CHEW ON THIS
Snacks may actually be good for you
By Sandy McCollum
Copley News Service
Snacking has gotten a bad rap over the years, but actually, eating between meals isn't a bad idea. Snacks can add nutrition that we need and are not likely to get during three meals.
The problem is that many common snack foods are high in fat, sugar and sodium. Sara Lopinski, clinical dietitian at St. John's Hospital Center for Living in Springfield, Ill., says that choosing healthy foods at snack time is as important at mealtime. "To avoid gaining weight from snacking, keep your snacks under 250 calories," she says.
If your snack food of choice is chocolate-chip cookies or fudge ice cream or potato chips, that's where the problems come in. "Sugary and fattening sweets like cookies and candy lack nutrients, and many salty foods like chips can dehydrate you," Lopinski says.
Children, especially, need lots of nutrition and vitamins and minerals, but their stomachs aren't designed for big meals. Many of them really need snacks. So, when that craving hits, and it's not yet mealtime, improve your odds of grabbing something healthy instead of a lot of empty calories loaded with fat. The key is planning.
Let children pick out fruits, vegetables and dairy snacks they like when shopping.
Then, designate spots in the refrigerator and pantry where snack foods are stored. In addition, set a snack time: one in mid-morning and maybe another in the afternoon. Don't let children just grab a snack whenever they feel like it. When that happens, children are less likely to consume the nutritious foods they need during mealtimes.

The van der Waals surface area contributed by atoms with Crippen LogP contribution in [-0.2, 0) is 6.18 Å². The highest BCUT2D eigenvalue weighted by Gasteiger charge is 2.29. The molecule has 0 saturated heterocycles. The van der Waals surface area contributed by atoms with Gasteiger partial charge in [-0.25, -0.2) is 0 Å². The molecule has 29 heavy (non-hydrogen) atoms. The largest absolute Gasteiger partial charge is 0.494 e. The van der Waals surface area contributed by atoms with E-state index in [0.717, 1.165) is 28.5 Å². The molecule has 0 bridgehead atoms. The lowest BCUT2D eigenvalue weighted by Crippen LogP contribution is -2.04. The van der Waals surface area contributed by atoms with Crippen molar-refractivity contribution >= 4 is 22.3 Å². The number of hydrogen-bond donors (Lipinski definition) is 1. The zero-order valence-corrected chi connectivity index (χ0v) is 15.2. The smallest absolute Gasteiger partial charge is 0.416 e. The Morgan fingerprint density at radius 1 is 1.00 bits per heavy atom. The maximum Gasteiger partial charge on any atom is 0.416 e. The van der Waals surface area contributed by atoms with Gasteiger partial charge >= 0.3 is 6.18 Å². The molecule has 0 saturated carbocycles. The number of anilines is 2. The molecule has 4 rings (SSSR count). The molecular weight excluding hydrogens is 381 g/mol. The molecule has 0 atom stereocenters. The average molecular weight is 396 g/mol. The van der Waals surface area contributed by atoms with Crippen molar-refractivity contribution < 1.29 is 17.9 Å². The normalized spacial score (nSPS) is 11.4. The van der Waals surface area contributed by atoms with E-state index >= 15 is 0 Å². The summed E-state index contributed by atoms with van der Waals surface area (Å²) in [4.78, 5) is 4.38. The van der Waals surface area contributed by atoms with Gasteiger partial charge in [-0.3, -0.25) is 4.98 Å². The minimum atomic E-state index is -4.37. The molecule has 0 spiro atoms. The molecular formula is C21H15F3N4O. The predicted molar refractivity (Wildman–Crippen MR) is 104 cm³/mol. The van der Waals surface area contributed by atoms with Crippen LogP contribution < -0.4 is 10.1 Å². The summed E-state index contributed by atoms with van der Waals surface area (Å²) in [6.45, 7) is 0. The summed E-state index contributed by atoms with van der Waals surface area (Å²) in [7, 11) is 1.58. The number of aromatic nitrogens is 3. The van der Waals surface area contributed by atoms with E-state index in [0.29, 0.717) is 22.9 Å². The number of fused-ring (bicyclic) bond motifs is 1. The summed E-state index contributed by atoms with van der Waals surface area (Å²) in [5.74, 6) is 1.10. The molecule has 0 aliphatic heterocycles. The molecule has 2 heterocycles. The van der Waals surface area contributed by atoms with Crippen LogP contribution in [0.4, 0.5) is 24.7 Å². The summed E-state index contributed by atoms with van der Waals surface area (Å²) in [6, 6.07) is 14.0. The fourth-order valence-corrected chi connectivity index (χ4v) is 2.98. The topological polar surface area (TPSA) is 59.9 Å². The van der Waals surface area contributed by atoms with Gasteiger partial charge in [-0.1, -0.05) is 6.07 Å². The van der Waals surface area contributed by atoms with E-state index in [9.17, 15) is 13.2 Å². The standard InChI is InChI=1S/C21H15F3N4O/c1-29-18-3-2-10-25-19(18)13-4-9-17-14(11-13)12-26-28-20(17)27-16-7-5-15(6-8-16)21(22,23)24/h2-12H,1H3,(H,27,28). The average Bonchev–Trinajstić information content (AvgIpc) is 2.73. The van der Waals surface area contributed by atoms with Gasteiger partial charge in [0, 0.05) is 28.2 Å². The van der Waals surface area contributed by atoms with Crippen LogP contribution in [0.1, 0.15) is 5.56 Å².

The same rules apply to adults.
For those who crave salty snacks, try popcorn, but make sure it's at least 94 percent fat free. Buy pre-cut vegetables, or cut veggies as soon as you unload groceries, and pair them with a low-fat dip. The important thing is to have them already prepared when the urge hits. It's not likely you'll spend the time slicing and dicing when you're already hungry.
For those who crave sweets, fresh fruits are great. Grapes, cherries, oranges, tangerines, apples and bananas come ready-to-eat. Just wash the grape and cherry skins. Raisins and nuts are packed with nutrition, but they contain a lot of calories so use them sparingly.
And there are always those who need a good crunch. Try a snack bag packed with non-sugared cereal; low-fat, reduced sugar granola bars; pretzels; or low-fat, whole grain crackers.
Low-fat yogurt or fruit smoothies, fat-free cottage cheese, and single portions of canned fruit in its own juice are easy to grab and go.
"With proper portions snacking can enhance, rather than hurt your diet," Lopinski says. Just think of a snack as a "mini-meal" that will help you have a healthy diet rather than an opportunity to consume sweets.
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